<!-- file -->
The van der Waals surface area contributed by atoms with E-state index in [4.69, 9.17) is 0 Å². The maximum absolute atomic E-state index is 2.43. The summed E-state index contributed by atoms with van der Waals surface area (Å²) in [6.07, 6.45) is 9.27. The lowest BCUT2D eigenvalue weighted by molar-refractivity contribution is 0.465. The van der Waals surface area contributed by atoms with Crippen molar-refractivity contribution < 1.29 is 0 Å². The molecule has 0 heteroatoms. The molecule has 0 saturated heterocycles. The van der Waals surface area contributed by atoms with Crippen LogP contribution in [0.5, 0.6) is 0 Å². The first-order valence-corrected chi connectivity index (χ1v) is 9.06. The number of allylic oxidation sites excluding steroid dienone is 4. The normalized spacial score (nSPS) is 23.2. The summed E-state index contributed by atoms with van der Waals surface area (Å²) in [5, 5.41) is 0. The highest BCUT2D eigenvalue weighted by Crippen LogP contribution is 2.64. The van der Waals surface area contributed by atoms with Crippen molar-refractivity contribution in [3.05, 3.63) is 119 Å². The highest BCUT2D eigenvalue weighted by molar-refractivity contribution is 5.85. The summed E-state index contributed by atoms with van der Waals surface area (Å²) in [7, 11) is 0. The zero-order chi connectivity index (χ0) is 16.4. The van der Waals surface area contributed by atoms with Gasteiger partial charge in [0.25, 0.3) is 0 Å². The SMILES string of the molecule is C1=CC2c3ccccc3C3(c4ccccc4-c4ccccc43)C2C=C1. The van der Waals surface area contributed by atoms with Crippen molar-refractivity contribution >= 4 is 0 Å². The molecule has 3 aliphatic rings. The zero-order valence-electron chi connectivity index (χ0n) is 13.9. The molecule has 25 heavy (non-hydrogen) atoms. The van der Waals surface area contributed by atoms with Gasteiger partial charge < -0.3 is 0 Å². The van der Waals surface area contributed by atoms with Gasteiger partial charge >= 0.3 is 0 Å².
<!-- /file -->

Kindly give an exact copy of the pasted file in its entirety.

The van der Waals surface area contributed by atoms with E-state index in [4.69, 9.17) is 0 Å². The maximum absolute atomic E-state index is 2.43. The summed E-state index contributed by atoms with van der Waals surface area (Å²) in [6.07, 6.45) is 9.27. The lowest BCUT2D eigenvalue weighted by molar-refractivity contribution is 0.465. The van der Waals surface area contributed by atoms with Crippen molar-refractivity contribution < 1.29 is 0 Å². The molecule has 0 heteroatoms. The molecule has 0 saturated heterocycles. The van der Waals surface area contributed by atoms with Crippen LogP contribution in [0.5, 0.6) is 0 Å². The first-order valence-corrected chi connectivity index (χ1v) is 9.06. The number of allylic oxidation sites excluding steroid dienone is 4. The normalized spacial score (nSPS) is 23.2. The summed E-state index contributed by atoms with van der Waals surface area (Å²) in [5, 5.41) is 0. The highest BCUT2D eigenvalue weighted by Crippen LogP contribution is 2.64. The van der Waals surface area contributed by atoms with Crippen molar-refractivity contribution in [3.05, 3.63) is 119 Å². The highest BCUT2D eigenvalue weighted by molar-refractivity contribution is 5.85. The summed E-state index contributed by atoms with van der Waals surface area (Å²) in [7, 11) is 0. The zero-order chi connectivity index (χ0) is 16.4. The van der Waals surface area contributed by atoms with Gasteiger partial charge in [0.25, 0.3) is 0 Å². The SMILES string of the molecule is C1=CC2c3ccccc3C3(c4ccccc4-c4ccccc43)C2C=C1. The van der Waals surface area contributed by atoms with Crippen molar-refractivity contribution >= 4 is 0 Å². The molecule has 3 aliphatic rings. The zero-order valence-electron chi connectivity index (χ0n) is 13.9. The molecule has 25 heavy (non-hydrogen) atoms. The van der Waals surface area contributed by atoms with Gasteiger partial charge < -0.3 is 0 Å². The van der Waals surface area contributed by atoms with Gasteiger partial charge >= 0.3 is 0 Å².